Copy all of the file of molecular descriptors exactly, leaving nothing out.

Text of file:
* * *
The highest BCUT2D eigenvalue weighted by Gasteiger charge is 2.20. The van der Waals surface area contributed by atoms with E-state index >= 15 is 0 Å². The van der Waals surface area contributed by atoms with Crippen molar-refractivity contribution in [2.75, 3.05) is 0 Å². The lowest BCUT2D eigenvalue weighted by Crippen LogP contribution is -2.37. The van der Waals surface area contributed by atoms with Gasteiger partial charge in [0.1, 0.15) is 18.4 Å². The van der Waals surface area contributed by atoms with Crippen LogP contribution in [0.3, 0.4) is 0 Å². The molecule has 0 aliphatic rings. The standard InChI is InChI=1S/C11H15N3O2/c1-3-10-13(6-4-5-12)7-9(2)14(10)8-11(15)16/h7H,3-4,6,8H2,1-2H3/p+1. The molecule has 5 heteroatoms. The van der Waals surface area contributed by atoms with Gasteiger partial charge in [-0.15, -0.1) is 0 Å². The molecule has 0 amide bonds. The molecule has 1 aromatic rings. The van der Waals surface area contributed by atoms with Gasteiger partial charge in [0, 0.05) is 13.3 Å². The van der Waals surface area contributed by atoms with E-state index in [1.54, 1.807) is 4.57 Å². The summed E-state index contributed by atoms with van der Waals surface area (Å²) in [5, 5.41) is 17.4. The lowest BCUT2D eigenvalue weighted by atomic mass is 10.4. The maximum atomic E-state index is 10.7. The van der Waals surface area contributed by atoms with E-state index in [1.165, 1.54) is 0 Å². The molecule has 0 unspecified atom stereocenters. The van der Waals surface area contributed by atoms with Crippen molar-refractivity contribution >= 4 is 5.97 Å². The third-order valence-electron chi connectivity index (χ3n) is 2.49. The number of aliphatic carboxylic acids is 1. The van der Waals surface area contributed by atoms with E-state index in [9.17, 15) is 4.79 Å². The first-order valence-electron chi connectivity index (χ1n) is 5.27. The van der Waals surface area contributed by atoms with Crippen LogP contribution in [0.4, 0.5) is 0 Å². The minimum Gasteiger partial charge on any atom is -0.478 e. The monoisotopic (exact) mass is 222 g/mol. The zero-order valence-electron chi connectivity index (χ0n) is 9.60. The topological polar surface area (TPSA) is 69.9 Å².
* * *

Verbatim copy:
The highest BCUT2D eigenvalue weighted by Gasteiger charge is 2.20. The van der Waals surface area contributed by atoms with E-state index >= 15 is 0 Å². The van der Waals surface area contributed by atoms with Crippen molar-refractivity contribution in [2.75, 3.05) is 0 Å². The lowest BCUT2D eigenvalue weighted by Crippen LogP contribution is -2.37. The van der Waals surface area contributed by atoms with Gasteiger partial charge in [0.1, 0.15) is 18.4 Å². The van der Waals surface area contributed by atoms with Crippen LogP contribution in [0.3, 0.4) is 0 Å². The molecule has 0 aliphatic rings. The standard InChI is InChI=1S/C11H15N3O2/c1-3-10-13(6-4-5-12)7-9(2)14(10)8-11(15)16/h7H,3-4,6,8H2,1-2H3/p+1. The molecule has 5 heteroatoms. The van der Waals surface area contributed by atoms with Gasteiger partial charge in [-0.15, -0.1) is 0 Å². The molecule has 0 amide bonds. The molecule has 1 aromatic rings. The van der Waals surface area contributed by atoms with Gasteiger partial charge in [0, 0.05) is 13.3 Å². The van der Waals surface area contributed by atoms with E-state index in [1.54, 1.807) is 4.57 Å². The summed E-state index contributed by atoms with van der Waals surface area (Å²) in [5, 5.41) is 17.4. The lowest BCUT2D eigenvalue weighted by atomic mass is 10.4. The maximum atomic E-state index is 10.7. The van der Waals surface area contributed by atoms with E-state index in [1.165, 1.54) is 0 Å². The molecule has 0 unspecified atom stereocenters. The van der Waals surface area contributed by atoms with Crippen molar-refractivity contribution >= 4 is 5.97 Å². The third-order valence-electron chi connectivity index (χ3n) is 2.49. The number of aliphatic carboxylic acids is 1. The van der Waals surface area contributed by atoms with E-state index in [9.17, 15) is 4.79 Å². The first-order valence-electron chi connectivity index (χ1n) is 5.27. The van der Waals surface area contributed by atoms with Crippen LogP contribution in [0.4, 0.5) is 0 Å². The minimum Gasteiger partial charge on any atom is -0.478 e. The monoisotopic (exact) mass is 222 g/mol. The zero-order valence-electron chi connectivity index (χ0n) is 9.60. The topological polar surface area (TPSA) is 69.9 Å².